Belfast Telegraph

DUP and SF won't do a deal before party conferences: Swann

By Suzanne Breen

Ulster Unionist leader Robin Swann has said there is little chance of a deal to restore power-sharing ahead of the DUP and Sinn Fein annual conferences.

Mr Swann said the public needed to be told the reality of the political situation at Stormont.

"Why don't the two largest parties tell the people the truth? Is there going to be any agreement this side of the DUP and Sinn Fein party conferences? I can't see it unless there's a dramatic change in attitude," he said.

"Arlene Foster isn't going to go to her party conference to sell a deal which contains an Irish Language Act, stand-alone or otherwise, and Gerry Adams isn't going to go to Sinn Fein's with a deal which doesn't have one," he said.

The DUP and Sinn Fein are due to hold their annual conferences next month. Secretary of State James Brokenshire has said that if a deal isn't reached to restore devolution by Monday, he will be forced to pass a budget for Northern Ireland at Westminster.

Stormont sources don't believe the two biggest parties will reach a deal in the next four days. Mr Swann said that the political paralysis showed that the system of mandatory coalition was a failure.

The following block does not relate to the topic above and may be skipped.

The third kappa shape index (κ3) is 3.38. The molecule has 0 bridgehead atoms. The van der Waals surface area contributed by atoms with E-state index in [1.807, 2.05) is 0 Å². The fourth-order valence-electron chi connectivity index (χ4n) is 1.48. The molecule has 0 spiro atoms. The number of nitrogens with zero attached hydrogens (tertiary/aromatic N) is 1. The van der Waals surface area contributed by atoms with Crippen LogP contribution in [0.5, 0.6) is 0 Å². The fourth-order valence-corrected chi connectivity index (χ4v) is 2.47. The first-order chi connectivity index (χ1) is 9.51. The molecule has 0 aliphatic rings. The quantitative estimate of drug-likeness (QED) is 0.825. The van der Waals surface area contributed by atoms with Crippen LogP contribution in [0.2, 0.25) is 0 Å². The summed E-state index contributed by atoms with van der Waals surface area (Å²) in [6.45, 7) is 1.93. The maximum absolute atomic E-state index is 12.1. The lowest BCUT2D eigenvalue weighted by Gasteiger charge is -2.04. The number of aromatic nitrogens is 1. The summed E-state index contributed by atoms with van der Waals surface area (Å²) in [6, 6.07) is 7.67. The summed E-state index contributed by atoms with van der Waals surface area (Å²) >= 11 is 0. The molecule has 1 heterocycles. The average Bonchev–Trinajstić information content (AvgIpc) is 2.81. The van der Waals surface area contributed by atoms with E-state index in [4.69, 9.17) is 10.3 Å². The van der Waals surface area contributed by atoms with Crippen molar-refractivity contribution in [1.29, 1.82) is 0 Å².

"It's time to end this charade and start planning for alternatives such as voluntary coalition. Why should this country be held to ransom for the advantage of any political party?

"Sinn Fein's demands framed as rights cannot, and should not, be allowed to trump the rights of the sick and vulnerable. The government needs to step in and act now," he said.

Meanwhile, Alliance has called on Mr Brokenshire to legislate for reform of the petition of concern in order to allow the Assembly to be restored.

Strangford MLA Kellie Armstrong said this would allow issues such as equal marriage and an Irish Language Act to be debated in the Assembly instead of blocking the talks and preventing the return of power-sharing.

She said: "Alliance have argued the petition needs radical reform to bring it back into line with the original spirit it was intended for in the Good Friday Agreement, which was to avoid discrimination against any particular section of the community.

"We have proposed the petition can only be used in the context of matters of national identity, legacy issues and matters relating to the constitutional structures of Northern Ireland.

"Alliance is calling on the Secretary of State to directly legislate on petition of concern reform through Westminster and see if the Assembly can then be restored in that new context."

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